For almost 150 years, Brooks has led the way in designing and manufacturing leather saddles. It still does so today, producing on average 150,000 a year at its factory in Smethwick, Birmingham.
In 2002, Brooks was taken over by Italian company Selle Royale. Yet while many other firms in the British cycling industry have moved abroad or disappeared altogether, Brooks has remained alive and kicking in the UK. So what’s the secret to its lasting success?
“It starts with the product, the way it’s made and the quality it has,” says Andrea Meneghelli, Brooks’s brand director. “It’s a product of excellence, in terms of design, construction, the materials we use and also in terms of functionality in the way the product works and performs.”
Did you know? John Boultbee Brooks made the first Brooks saddle back in 1865. His father made leather saddles for horses and the young Brooks used his workshop. Today, there are around 60 models of saddle available, and many are the same designs first used by JB Brooks all those years ago.
In 150 years, bikes have changed radically, but Brooks saddles have remained constant. Much of the machinery in the Brooks factory dates back to the 1940s, while one of the most popular saddles, the B17, was first patented in 1898.
“I can’t think of many products, even in other industries, that have lasted so long without changing,” explains Meneghelli.
It would be hard to find a cyclist who doesn’t have their own story about a Brooks saddle, or knows someone who does. Part of the reason for Brooks’s success, says Meneghelli, is its focus on longevity and, as every commuter or long-distance tourist will know, comfort.
Bag yourself a bargain
Since the company takeover, there have been some changes. Saddle bags are back in production after manufacture stopped around 40 years ago. Brooks also now sells clothing, and accessories such as handlebar grips and leather bar tape, although these are mainly manufactured in Italy and Germany.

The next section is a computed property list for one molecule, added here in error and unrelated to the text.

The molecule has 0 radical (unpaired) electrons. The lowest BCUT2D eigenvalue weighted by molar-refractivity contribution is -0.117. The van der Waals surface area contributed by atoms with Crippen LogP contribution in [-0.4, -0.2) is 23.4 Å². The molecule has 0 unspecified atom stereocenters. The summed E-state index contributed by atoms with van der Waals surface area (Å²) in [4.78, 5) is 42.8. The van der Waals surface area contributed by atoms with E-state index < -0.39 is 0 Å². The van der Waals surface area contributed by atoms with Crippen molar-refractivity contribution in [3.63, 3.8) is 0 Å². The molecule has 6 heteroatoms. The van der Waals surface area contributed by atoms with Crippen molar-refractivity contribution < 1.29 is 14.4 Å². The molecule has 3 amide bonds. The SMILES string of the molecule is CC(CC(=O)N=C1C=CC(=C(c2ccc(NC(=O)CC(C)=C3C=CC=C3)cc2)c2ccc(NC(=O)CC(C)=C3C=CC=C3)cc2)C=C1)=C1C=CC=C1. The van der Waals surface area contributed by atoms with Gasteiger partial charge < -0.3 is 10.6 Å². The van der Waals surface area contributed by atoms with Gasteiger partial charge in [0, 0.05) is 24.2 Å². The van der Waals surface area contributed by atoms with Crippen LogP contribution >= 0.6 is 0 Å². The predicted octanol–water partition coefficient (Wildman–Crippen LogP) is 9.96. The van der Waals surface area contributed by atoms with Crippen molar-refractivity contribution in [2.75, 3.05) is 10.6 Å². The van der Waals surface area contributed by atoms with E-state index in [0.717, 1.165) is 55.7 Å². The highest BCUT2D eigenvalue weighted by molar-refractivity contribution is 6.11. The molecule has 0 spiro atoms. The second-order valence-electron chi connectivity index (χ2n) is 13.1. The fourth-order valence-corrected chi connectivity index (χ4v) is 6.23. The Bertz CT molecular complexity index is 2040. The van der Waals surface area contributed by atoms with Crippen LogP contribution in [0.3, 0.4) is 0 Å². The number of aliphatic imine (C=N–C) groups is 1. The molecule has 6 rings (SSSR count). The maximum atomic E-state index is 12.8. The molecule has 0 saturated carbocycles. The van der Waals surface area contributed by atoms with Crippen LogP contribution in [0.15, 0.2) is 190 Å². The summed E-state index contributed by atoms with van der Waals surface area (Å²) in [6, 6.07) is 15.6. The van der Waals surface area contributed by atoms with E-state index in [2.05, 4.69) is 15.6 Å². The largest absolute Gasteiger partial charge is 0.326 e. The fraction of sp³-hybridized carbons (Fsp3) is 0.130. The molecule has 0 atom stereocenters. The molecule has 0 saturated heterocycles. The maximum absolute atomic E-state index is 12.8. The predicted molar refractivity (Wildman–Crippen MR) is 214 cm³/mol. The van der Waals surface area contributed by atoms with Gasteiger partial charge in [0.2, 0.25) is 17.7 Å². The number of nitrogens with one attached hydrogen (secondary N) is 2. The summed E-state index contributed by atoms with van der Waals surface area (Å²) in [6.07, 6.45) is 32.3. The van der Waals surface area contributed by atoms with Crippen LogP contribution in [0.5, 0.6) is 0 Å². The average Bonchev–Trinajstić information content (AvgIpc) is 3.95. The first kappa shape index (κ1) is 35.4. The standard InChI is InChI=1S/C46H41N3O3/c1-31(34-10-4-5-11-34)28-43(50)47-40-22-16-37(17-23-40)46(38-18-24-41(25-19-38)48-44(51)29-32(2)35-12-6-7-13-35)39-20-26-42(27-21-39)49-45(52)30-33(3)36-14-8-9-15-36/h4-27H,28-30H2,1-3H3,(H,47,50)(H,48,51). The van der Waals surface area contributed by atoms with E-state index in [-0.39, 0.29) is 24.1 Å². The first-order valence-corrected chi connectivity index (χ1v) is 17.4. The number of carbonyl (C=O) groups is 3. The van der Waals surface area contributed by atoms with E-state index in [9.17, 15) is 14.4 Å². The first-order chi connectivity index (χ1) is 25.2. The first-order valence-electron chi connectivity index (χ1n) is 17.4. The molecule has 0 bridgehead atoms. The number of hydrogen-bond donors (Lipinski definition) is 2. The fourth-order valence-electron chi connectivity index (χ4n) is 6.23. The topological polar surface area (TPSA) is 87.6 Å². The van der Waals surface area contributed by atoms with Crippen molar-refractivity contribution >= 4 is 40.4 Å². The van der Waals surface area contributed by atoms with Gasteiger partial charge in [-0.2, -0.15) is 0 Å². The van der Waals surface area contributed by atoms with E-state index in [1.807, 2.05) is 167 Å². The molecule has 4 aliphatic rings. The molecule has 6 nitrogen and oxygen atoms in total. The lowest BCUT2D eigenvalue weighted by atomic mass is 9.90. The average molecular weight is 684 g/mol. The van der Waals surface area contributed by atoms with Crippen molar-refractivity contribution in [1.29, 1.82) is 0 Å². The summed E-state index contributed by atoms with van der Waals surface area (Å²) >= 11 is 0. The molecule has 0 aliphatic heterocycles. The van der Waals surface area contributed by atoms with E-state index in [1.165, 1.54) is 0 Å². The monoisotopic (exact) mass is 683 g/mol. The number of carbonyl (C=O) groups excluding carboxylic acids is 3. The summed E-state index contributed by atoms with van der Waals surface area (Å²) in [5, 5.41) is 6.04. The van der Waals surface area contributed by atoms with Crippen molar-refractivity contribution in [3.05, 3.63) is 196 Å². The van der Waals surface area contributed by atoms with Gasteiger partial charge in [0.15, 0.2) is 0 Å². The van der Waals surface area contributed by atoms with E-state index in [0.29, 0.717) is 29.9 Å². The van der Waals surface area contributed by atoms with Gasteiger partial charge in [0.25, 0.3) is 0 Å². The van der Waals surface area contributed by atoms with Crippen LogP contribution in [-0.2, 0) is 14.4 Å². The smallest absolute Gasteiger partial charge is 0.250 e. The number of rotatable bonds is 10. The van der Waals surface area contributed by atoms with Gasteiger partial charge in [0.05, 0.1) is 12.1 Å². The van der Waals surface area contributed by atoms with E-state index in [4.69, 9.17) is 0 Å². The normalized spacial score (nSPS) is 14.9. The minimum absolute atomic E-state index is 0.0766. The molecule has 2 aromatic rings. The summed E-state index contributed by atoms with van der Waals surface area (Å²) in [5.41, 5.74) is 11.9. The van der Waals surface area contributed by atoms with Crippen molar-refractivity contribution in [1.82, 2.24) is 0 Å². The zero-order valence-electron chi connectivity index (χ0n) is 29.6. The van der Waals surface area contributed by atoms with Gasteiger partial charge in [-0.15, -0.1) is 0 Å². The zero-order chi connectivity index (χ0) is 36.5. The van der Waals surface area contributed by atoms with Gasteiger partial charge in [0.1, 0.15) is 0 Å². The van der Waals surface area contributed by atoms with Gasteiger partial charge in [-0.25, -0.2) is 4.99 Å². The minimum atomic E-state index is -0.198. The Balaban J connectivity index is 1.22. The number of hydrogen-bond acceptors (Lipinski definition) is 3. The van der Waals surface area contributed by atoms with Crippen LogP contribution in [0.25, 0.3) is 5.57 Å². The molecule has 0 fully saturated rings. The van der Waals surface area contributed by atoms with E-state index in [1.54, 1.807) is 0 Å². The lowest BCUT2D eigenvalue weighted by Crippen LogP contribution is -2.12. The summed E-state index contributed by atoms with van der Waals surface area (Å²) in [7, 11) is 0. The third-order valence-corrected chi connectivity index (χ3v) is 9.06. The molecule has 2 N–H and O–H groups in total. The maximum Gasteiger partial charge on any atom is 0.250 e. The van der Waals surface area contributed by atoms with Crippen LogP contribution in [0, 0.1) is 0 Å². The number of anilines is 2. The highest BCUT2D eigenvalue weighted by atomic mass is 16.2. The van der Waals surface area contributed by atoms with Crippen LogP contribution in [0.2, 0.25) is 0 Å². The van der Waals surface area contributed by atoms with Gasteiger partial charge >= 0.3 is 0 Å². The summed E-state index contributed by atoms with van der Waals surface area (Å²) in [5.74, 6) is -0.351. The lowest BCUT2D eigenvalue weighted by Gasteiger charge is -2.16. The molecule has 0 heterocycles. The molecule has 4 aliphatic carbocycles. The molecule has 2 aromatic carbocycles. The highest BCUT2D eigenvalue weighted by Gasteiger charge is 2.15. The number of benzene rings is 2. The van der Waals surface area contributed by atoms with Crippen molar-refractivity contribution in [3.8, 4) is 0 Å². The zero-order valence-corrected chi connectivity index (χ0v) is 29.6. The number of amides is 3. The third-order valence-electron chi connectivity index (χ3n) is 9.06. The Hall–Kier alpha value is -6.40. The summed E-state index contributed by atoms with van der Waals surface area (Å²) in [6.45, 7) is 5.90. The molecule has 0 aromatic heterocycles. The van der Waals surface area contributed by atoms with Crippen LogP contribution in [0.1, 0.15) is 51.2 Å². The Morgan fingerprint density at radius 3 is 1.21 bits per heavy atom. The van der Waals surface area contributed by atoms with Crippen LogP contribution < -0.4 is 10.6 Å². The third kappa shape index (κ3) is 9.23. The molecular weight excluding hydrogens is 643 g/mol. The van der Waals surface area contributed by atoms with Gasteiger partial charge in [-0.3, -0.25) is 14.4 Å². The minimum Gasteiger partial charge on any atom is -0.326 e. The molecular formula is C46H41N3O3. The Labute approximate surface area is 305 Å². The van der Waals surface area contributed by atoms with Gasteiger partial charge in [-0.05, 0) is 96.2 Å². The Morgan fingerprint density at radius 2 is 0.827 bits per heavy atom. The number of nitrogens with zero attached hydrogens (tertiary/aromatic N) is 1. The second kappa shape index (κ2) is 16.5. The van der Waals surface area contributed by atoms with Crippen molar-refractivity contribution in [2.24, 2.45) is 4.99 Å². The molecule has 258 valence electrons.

The saddle range is expanding too. The Cambium, introduced last year, is Brooks’s first non-leather saddle. Made from rubber, it’s designed to be lighter, without losing comfort. Yet this doesn’t signal the start of a radical change for the company.
“They’re not the lightest saddles on the market, and we’re not going to go down the route of trying to make the lightest one either,” says Meneghelli.
“Maybe one day we’d make a lighter saddle — not to be lighter, but to be more comfortable.” Instead, Meneghelli says: “We’re trying to bring the company into the 21st century while respecting the heritage.”
Did you know? The leather in a Brooks saddle comes primarily from British or Irish cows, via tanneries in Belgium and Sweden. All the metal comes from British suppliers.
And so, despite being taken over by an Italian company, Brooks remains as British as it has ever been.“For us, it was very important to keep the British identity,” Meneghelli says. In fact, being Italian made it easier for the new owners to identify what ‘British’ meant and keep the legacy going.
“It’s easier for us to see what kind of appeal Britain has, being non-British, maybe that’s something we did quite well,” Meneghelli explains.
Almost 150 years on from when it first began, Brooks has proved change isn’t always necessary. “We’re still making our core product in Britain,” Meneghelli says, “in the way that it was initially conceived and in the way it has always been manufactured.”
Covent garden ‘cathedral’ – Savile Row of cycling
Last November, Brooks achieved another landmark by opening a flagship store — B1866 — in London’s Covent Garden. Nicknamed ‘the cathedral’, as well as stocking the full range of Brooks products, B1866 aims to be more than just a shop.
“It’s important to make a statement that we didn’t open a fashion store, we opened a store for cyclists,” says Andrea Meneghelli. As Stephen Brill, store manager, explains: “We wanted to expand on that handmade bespoke feel that kind of comes with Brooks.”
Saddles can be customised, staff are planning organised rides, and Brooks has collaborated with a number of high-profile bespoke frame builders, so far including Dario Pegoretti, Darren Crisp and Ricky Feather, for special in-store sessions. Customers can book an appointment, talk through their ideas and get measurements taken in store. It all shows that Brooks wants to be far more than a saddle maker.
“The fact that you can go there and make a bespoke bike is due to the fact, we truly believe, that we have cycling DNA,” Meneghelli enthuses. “It’s like going to Savile Row and getting your suit made — we want to be the Savile Row of cycling.”
Test of time
Iconic Brooks products